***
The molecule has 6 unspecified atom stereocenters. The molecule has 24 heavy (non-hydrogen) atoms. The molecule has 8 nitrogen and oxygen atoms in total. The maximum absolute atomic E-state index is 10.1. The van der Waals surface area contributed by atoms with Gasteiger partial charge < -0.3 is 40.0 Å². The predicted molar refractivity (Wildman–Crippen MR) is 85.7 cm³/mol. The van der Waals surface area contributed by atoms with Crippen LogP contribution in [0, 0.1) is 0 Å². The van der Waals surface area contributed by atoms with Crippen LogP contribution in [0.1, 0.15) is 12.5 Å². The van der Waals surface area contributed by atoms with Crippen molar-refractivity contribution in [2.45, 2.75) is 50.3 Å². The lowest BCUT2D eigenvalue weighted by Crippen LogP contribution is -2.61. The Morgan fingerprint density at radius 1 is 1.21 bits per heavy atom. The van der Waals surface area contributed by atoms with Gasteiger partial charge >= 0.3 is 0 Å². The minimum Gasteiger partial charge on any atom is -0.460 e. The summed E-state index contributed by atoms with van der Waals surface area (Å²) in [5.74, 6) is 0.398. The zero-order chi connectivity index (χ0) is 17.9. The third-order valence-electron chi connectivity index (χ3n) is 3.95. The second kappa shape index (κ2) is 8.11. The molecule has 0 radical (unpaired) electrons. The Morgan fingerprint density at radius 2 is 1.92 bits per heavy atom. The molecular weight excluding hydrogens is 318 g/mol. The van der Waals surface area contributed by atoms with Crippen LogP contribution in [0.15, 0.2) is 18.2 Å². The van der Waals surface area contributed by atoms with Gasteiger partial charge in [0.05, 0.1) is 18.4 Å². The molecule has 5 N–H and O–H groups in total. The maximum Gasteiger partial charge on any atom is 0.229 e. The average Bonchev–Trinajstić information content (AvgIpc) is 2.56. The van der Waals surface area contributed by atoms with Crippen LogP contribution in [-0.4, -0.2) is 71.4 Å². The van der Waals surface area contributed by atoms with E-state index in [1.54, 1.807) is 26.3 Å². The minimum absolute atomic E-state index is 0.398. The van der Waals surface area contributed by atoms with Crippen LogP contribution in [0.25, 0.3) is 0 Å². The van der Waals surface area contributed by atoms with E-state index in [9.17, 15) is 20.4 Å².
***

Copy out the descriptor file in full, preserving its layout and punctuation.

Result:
The molecule has 6 unspecified atom stereocenters. The molecule has 24 heavy (non-hydrogen) atoms. The molecule has 8 nitrogen and oxygen atoms in total. The maximum absolute atomic E-state index is 10.1. The van der Waals surface area contributed by atoms with Gasteiger partial charge < -0.3 is 40.0 Å². The predicted molar refractivity (Wildman–Crippen MR) is 85.7 cm³/mol. The van der Waals surface area contributed by atoms with Crippen LogP contribution in [0, 0.1) is 0 Å². The van der Waals surface area contributed by atoms with Crippen LogP contribution in [0.1, 0.15) is 12.5 Å². The van der Waals surface area contributed by atoms with Crippen molar-refractivity contribution in [2.45, 2.75) is 50.3 Å². The lowest BCUT2D eigenvalue weighted by Crippen LogP contribution is -2.61. The Morgan fingerprint density at radius 1 is 1.21 bits per heavy atom. The van der Waals surface area contributed by atoms with Gasteiger partial charge >= 0.3 is 0 Å². The minimum Gasteiger partial charge on any atom is -0.460 e. The summed E-state index contributed by atoms with van der Waals surface area (Å²) in [5.74, 6) is 0.398. The zero-order chi connectivity index (χ0) is 17.9. The third-order valence-electron chi connectivity index (χ3n) is 3.95. The second kappa shape index (κ2) is 8.11. The molecule has 0 radical (unpaired) electrons. The Morgan fingerprint density at radius 2 is 1.92 bits per heavy atom. The molecular weight excluding hydrogens is 318 g/mol. The van der Waals surface area contributed by atoms with Crippen LogP contribution in [0.15, 0.2) is 18.2 Å². The van der Waals surface area contributed by atoms with Gasteiger partial charge in [0.05, 0.1) is 18.4 Å². The molecule has 5 N–H and O–H groups in total. The maximum Gasteiger partial charge on any atom is 0.229 e. The average Bonchev–Trinajstić information content (AvgIpc) is 2.56. The van der Waals surface area contributed by atoms with Crippen LogP contribution in [-0.4, -0.2) is 71.4 Å². The van der Waals surface area contributed by atoms with E-state index in [1.54, 1.807) is 26.3 Å². The minimum absolute atomic E-state index is 0.398. The van der Waals surface area contributed by atoms with Crippen LogP contribution in [0.25, 0.3) is 0 Å². The van der Waals surface area contributed by atoms with E-state index in [9.17, 15) is 20.4 Å².